Image analysis

Two skilled radiologists with specialty in abdominal imaging and liver MRI separately evaluated the MRI images. Both of the reviewers were blind to the histology results. Reviewers separately evaluated signal intensity (SI) on unenhanced imaging, morphological features, contrast-enhancement pattern at dynamic study (ring-like: peripheral enhancement around the lesion, core, target-like, or heterogeneous enhancement) and SI on DWI (evaluated on high b-values images). HEH morphological features that reviewers evaluated and recorded separately included the following items: number of lesions, lesion type (nodular lesion; coalescent lesion: lesion seemed to be formed by overlapping lesions; diffuse lesion: lesions had no clear margins), size, location, presence of subcapsular lesion, capsular retraction (adjacent liver surface was retracted toward the lesion), “target sign” (two or multiple concentric layered “target-like” appearance on any sequence) and “lollipop sign” (the hypodense well defined tumor on enhanced images as the “candy” and an obstructed or occluded vein as the “stick”). Each lesion was evaluated, respectively, and the ten largest lesions were evaluated for patients with more than 10 lesions. Descriptive analysis of each finding was performed on both per-lesion and per-patient basis in this study. In per-lesion analysis, coalescent or diffuse lesion was regarded as one lesion to be counted and evaluated. When discordant opinions occurred between the two reviewers, a joint review was held to reach a consensus.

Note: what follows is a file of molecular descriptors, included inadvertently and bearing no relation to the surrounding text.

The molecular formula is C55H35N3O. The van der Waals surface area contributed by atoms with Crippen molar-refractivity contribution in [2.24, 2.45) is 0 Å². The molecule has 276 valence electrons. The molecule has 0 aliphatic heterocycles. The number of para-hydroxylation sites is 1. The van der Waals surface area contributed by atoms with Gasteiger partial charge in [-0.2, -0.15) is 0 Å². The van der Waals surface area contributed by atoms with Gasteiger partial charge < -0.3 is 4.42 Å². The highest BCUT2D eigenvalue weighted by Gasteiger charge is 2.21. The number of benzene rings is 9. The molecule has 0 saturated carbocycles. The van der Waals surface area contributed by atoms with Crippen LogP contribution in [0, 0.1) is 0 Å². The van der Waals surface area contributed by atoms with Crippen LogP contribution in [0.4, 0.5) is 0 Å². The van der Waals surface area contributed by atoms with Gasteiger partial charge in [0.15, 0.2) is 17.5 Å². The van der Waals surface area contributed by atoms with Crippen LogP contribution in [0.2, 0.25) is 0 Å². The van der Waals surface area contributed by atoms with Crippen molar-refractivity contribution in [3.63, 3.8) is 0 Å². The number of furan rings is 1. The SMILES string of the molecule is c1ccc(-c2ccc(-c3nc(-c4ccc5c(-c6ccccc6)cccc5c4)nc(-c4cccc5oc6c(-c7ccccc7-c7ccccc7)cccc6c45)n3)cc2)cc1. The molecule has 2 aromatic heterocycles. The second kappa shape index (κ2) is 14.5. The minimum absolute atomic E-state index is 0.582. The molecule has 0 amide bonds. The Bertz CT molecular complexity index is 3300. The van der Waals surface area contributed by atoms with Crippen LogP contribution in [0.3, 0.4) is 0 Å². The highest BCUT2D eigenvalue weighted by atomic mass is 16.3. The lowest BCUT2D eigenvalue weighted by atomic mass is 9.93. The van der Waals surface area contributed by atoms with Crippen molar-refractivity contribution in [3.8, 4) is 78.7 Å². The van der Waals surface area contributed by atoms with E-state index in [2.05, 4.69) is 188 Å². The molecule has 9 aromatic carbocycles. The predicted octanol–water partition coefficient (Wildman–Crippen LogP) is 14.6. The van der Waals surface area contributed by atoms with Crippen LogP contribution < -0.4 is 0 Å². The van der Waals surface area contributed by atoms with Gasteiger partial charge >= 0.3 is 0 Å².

Statistical analysis

The measurement data were represented as means ± SDs. Between-group comparisons were performed using the one-way ANOVA. Count data were represented as frequencies or rates, and the chi-square tests were performed. Differences with p < 0.05 were considered significant. The data were analyzed using SPSS 24.0.

Results

General information

From March 2014 to September 2021, a total of 72 HEH patients with detailed clinical and radiological data were followed up regularly. Fifteen patients were excluded, since 9 patients had no pre-treatment contrast enhanced MRI and 4 patients’ MRI didn’t meet the technical requirements. Finally, 57 HEH patients (male 32, female 25; median age: 35 years old, range: 15–65 years old) were included in this study. Twenty-nine (50.9%) patients had extrahepatic metastasis, including lung (24 patients, 42.1%), bone (2 patients 3.5%), lung + bone (1 patient, 1.8%), lung + spleen (1 patient, 1.8%), and lung + peritoneum (1 patient, 1.8%). Five patients (8.8%) had singular intrahepatic lesion, 24 patients (42.1%) had more than 10 intrahepatic lesions and 28 patients (49.1%) had 2–10 intrahepatic lesions.

MRI findings of HEH on per-lesion analysis